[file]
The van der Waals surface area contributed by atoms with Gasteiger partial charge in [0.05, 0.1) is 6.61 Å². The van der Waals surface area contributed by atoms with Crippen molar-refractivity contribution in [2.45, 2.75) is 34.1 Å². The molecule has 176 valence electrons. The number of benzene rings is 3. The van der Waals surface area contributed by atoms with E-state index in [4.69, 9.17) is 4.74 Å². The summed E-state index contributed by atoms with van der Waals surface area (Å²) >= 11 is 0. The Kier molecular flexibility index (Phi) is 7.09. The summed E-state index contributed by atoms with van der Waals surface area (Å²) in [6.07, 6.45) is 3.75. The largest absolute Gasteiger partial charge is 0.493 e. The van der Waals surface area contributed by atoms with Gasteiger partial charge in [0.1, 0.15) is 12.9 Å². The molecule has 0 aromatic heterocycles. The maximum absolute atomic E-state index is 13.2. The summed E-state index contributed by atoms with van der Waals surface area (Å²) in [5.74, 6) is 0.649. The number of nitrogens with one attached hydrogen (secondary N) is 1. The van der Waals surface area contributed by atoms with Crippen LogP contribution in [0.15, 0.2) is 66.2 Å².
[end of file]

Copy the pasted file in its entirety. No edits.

The van der Waals surface area contributed by atoms with Gasteiger partial charge in [0.05, 0.1) is 6.61 Å². The van der Waals surface area contributed by atoms with Crippen molar-refractivity contribution in [2.45, 2.75) is 34.1 Å². The molecule has 176 valence electrons. The number of benzene rings is 3. The van der Waals surface area contributed by atoms with E-state index in [4.69, 9.17) is 4.74 Å². The summed E-state index contributed by atoms with van der Waals surface area (Å²) >= 11 is 0. The Kier molecular flexibility index (Phi) is 7.09. The summed E-state index contributed by atoms with van der Waals surface area (Å²) in [6.07, 6.45) is 3.75. The largest absolute Gasteiger partial charge is 0.493 e. The van der Waals surface area contributed by atoms with Gasteiger partial charge in [0.1, 0.15) is 12.9 Å². The molecule has 0 aromatic heterocycles. The maximum absolute atomic E-state index is 13.2. The summed E-state index contributed by atoms with van der Waals surface area (Å²) in [5.74, 6) is 0.649. The number of nitrogens with one attached hydrogen (secondary N) is 1. The van der Waals surface area contributed by atoms with Crippen LogP contribution in [0.15, 0.2) is 66.2 Å².